F-16s are Too Little, Too Late for Ukraine

F-16s are Too Little, Too Late for Ukraine

Pilot training delays, lack of necessary support infrastructure and resources, and waning opportunities for effective employment will prevent the jets from changing the course of the war.


The Biden administration has approved the transfer of Dutch and Danish F-16 fighter aircraft to Ukraine. Although Ukrainian president Volodymyr Zelensky labeled this a “breakthrough agreement,” U.S. officials also privately stated that F-16s will provide “little help” to Ukraine in its counteroffensive. Until now, Ukraine’s counteroffensive has had little success, as Ukrainian forces could not break through the Russian defenses set up within Ukraine. Reportedly, Ukrainian troops suffered heavy casualties and lost almost a quarter of the weapons in their arsenal. Ukraine cited failure in the offensive due to a lack of modern fighter jets and stated that their old Soviet-era warplanes were outdated and inferior to Russian jets. The lack of air support for the troops on the ground seemingly undermined Ukraine’s counteroffensive. The Ukrainian Air Force failed to achieve air superiority or even air parity. However, from the looks of it, the sale of F-16 fighters will have limited effect on the counteroffensive by the time Ukraine is ready to fly the warplanes.

First, it is estimated that it will take six months to train the pilots to be combat-ready to operate the F-16. This does not include technical staff training to maintain the aircraft. While multiple states are collaborating in training the Ukrainian Air Force, the exact timeframe for completion of technical training remains uncertain. This procedure may be extended and intensive. Furthermore, by the time the Ukrainian Air Force is ready to deploy, it will be too late to have any measurable effect in the counteroffensive. It is also noteworthy that the F-16 training is facing delays, which will further affect the combat readiness of the Ukrainian pilots.


Second, the F-16s provided to Ukraine are old airframes, albeit with upgraded weapon systems. The fighter jets are estimated to be an average of forty years old and require frequent maintenance. The Ukrainian Air Force will spend significant time repairing the aircraft to keep them flightworthy. Proper logistical support and supply routes will be necessary to keep the jets in the air.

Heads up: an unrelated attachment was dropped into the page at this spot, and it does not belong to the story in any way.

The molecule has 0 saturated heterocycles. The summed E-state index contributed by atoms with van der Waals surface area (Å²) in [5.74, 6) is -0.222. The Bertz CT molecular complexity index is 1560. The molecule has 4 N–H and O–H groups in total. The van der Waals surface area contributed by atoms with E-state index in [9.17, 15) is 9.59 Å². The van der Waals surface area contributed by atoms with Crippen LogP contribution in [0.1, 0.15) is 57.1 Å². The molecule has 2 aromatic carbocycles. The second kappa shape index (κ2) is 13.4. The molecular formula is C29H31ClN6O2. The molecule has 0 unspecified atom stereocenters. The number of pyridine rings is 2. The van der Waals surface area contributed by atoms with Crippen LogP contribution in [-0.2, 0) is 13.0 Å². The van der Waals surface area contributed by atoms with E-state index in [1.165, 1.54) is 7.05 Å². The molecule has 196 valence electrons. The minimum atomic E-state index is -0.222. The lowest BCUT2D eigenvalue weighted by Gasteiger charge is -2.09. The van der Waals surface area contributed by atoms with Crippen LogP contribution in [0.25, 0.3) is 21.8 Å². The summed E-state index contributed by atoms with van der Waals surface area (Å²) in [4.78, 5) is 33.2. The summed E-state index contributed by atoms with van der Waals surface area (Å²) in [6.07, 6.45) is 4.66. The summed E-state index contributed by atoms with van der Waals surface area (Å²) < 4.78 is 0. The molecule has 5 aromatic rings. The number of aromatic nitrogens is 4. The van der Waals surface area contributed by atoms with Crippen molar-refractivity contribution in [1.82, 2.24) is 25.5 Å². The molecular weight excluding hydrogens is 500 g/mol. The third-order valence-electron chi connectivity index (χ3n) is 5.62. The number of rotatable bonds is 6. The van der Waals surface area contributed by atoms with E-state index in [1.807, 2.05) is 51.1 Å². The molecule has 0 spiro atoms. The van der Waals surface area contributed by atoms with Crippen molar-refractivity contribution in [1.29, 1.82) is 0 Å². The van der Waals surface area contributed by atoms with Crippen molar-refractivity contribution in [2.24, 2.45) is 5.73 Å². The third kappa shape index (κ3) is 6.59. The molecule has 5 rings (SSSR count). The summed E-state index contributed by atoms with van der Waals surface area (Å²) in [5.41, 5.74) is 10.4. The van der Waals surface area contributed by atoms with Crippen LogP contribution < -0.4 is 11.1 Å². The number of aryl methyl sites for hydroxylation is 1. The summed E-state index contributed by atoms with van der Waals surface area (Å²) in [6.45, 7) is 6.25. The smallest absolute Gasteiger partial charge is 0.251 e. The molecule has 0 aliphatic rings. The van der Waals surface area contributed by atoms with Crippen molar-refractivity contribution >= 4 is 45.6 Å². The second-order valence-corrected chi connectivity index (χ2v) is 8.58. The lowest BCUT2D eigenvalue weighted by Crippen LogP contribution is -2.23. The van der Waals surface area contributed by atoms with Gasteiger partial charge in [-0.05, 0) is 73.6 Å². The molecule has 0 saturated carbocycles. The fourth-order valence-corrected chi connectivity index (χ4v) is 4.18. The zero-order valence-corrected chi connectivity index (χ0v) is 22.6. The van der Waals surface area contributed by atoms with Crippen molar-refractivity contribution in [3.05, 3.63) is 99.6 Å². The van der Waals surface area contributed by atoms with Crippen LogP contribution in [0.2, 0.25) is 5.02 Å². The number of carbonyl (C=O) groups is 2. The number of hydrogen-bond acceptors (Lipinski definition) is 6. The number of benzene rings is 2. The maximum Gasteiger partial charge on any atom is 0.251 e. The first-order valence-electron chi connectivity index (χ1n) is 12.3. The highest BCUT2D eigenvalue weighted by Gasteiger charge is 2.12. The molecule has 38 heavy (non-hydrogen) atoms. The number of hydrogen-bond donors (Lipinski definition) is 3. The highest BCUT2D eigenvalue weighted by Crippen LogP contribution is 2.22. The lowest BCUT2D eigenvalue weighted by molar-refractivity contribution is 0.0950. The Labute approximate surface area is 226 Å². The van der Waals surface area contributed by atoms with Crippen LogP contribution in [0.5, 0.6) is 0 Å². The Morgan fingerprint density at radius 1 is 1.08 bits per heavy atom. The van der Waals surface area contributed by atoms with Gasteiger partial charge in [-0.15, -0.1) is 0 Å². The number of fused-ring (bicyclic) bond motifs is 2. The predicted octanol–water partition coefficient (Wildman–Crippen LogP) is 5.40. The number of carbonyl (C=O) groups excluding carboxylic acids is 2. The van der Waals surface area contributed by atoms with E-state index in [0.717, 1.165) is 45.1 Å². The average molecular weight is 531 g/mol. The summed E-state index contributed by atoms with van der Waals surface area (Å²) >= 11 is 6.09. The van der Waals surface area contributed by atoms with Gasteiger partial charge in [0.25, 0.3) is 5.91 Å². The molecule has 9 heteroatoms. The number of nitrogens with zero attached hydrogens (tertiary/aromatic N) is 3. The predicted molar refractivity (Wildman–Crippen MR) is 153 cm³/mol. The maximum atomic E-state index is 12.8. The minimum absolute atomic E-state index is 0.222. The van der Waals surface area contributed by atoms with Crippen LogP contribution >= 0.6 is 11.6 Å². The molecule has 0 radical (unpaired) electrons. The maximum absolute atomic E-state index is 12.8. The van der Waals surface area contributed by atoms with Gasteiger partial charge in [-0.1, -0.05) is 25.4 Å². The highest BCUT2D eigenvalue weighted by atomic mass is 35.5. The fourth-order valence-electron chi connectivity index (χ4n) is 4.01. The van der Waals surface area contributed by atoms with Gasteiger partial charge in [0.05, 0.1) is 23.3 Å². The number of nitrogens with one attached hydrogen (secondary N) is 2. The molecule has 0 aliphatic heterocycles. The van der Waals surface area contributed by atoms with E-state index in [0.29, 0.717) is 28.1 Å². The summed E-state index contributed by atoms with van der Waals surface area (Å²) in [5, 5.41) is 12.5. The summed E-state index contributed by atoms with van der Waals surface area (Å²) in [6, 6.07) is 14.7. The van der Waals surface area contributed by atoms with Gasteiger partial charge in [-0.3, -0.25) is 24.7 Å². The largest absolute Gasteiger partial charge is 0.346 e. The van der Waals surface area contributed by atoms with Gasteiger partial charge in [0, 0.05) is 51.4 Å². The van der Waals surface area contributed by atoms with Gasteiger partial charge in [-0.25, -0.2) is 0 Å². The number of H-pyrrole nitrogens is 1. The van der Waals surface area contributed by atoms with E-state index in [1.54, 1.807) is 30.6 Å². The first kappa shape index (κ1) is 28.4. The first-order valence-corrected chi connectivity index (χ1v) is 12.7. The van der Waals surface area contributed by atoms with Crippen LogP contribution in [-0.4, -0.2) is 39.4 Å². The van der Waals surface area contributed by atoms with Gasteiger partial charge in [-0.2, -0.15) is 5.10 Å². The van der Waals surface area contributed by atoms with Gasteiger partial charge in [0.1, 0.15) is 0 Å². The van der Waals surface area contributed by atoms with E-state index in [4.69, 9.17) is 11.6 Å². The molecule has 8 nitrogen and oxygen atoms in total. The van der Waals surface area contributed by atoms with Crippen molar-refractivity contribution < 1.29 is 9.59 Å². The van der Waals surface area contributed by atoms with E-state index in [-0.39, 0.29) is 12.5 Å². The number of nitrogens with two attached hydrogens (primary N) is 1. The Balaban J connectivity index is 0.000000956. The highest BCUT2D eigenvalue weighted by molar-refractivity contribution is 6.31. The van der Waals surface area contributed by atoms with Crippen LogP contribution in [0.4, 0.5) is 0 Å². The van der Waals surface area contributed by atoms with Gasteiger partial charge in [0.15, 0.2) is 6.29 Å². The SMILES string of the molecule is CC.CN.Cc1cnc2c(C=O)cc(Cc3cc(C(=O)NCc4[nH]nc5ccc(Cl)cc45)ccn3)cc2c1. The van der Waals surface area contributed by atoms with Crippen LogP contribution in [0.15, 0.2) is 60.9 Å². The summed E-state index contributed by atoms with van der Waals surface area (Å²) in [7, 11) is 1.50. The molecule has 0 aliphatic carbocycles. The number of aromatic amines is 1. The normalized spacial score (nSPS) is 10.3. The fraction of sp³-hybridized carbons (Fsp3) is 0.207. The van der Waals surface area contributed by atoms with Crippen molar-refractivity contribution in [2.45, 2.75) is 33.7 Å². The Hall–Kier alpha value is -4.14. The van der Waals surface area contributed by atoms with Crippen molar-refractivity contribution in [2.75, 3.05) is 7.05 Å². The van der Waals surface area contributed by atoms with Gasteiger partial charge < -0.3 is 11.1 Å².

Third, to achieve air superiority, having superior equipment is not enough. A pilot needs thousands of hours of flight time to master their aircraft. According to retired Air Commodore Andrew Curtis of the RAF, “Training even experienced pilots on a new aircraft is measured in months, not weeks.” Curtis added that the same principle applies to Ukrainian pilots. Comparing this with Russia’s air force, which utilizes domestically developed fighter jets and possesses an in-depth understanding of the strengths and weaknesses of their aircraft, it is apparent that such a scenario may not result in any significantly noticeable advantages for the Ukrainian forces. In addition, Ukrainian pilots are extensively trained with Russian technology and aircraft. Most of them are accustomed to operating Sukhoi and Mikoyan fighter jets. Expecting them to use F-16s in combat effectively is an impractical hope.

Even if Ukraine receives the much-awaited F-16s, their bases would be prime targets for the Russian military. Unless the Ukrainian Air Force achieves complete air superiority—an unlikely prospect—F-16s would be vulnerable to attack, even in their hangars. Similarly, Ukraine uses makeshift runways for its Soviet-era fighters to deceive the Russians. F-16s, however, need smooth, conventional runways to taxi and land. In all likelihood, the Russians will attempt to destroy these runways, perhaps before they are ready for action. Defending the jets and their supporting infrastructure would necessitate anti-air batteries near their bases to protect them from Russian attacks. This could make F-16s white elephants for the Ukrainian Air Force if the resources needed for protection and maintenance exceed their usefulness for destroying enemy forces.

Considering all the factors above and the slow process of acquiring these fighter jets, this agreement will not be as much of a “breakthrough” for the counteroffensive. The Russian leadership is also aware of this and may accelerate its military operation to respond to the newly acquired fighters. Although Russia has yet to achieve air supremacy, the Russian air war plans may adapt after Ukraine receives and employs the F-16s.

It is unlikely that F-16s will be a game-changer for the counteroffensive. A few dozen jets themselves, under the current conditions of the war, cannot make an effective breakthrough. This reality is compounded by the fact the enemy retains a well-equipped air force and anti-air missiles. With or without the jets, Ukraine’s counteroffensive will remain slow on the ground and in the skies.

Shamil Abdullah Saleh is a Research Assistant at the Strategic Vision Institute.

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